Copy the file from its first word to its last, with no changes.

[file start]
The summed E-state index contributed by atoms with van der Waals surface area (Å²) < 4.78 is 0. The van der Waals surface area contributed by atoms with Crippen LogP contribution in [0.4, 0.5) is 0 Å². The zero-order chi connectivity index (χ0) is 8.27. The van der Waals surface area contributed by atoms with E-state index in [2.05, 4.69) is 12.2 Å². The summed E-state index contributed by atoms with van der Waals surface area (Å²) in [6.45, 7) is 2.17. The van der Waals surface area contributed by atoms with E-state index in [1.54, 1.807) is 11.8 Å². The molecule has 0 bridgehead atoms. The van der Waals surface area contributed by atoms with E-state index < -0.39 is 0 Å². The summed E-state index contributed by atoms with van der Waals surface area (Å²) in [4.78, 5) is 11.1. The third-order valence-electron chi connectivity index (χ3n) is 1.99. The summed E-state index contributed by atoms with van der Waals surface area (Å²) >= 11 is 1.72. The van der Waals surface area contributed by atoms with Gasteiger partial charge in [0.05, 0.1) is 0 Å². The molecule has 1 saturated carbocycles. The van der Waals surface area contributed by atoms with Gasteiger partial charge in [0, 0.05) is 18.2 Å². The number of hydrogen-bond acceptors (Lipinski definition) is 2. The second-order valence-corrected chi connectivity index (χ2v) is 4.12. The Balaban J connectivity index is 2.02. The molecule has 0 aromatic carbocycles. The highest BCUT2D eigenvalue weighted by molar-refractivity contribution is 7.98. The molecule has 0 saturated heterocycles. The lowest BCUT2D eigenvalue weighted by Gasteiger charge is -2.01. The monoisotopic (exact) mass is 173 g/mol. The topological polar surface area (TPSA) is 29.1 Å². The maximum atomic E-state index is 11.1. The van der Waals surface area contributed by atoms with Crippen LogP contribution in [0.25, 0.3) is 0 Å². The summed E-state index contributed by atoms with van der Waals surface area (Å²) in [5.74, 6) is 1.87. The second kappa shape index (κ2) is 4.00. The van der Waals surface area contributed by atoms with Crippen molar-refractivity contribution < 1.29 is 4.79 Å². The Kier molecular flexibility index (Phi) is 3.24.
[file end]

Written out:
The summed E-state index contributed by atoms with van der Waals surface area (Å²) < 4.78 is 0. The van der Waals surface area contributed by atoms with Crippen LogP contribution in [0.4, 0.5) is 0 Å². The zero-order chi connectivity index (χ0) is 8.27. The van der Waals surface area contributed by atoms with E-state index in [2.05, 4.69) is 12.2 Å². The summed E-state index contributed by atoms with van der Waals surface area (Å²) in [6.45, 7) is 2.17. The van der Waals surface area contributed by atoms with E-state index in [1.54, 1.807) is 11.8 Å². The molecule has 0 bridgehead atoms. The van der Waals surface area contributed by atoms with E-state index < -0.39 is 0 Å². The summed E-state index contributed by atoms with van der Waals surface area (Å²) in [4.78, 5) is 11.1. The third-order valence-electron chi connectivity index (χ3n) is 1.99. The summed E-state index contributed by atoms with van der Waals surface area (Å²) >= 11 is 1.72. The van der Waals surface area contributed by atoms with Gasteiger partial charge in [0.05, 0.1) is 0 Å². The molecule has 1 saturated carbocycles. The van der Waals surface area contributed by atoms with Gasteiger partial charge in [0, 0.05) is 18.2 Å². The number of hydrogen-bond acceptors (Lipinski definition) is 2. The second-order valence-corrected chi connectivity index (χ2v) is 4.12. The Balaban J connectivity index is 2.02. The molecule has 0 aromatic carbocycles. The highest BCUT2D eigenvalue weighted by molar-refractivity contribution is 7.98. The molecule has 0 saturated heterocycles. The lowest BCUT2D eigenvalue weighted by Gasteiger charge is -2.01. The monoisotopic (exact) mass is 173 g/mol. The topological polar surface area (TPSA) is 29.1 Å². The maximum atomic E-state index is 11.1. The van der Waals surface area contributed by atoms with Crippen LogP contribution in [0.25, 0.3) is 0 Å². The summed E-state index contributed by atoms with van der Waals surface area (Å²) in [5.74, 6) is 1.87. The second kappa shape index (κ2) is 4.00. The van der Waals surface area contributed by atoms with Crippen molar-refractivity contribution < 1.29 is 4.79 Å². The Kier molecular flexibility index (Phi) is 3.24.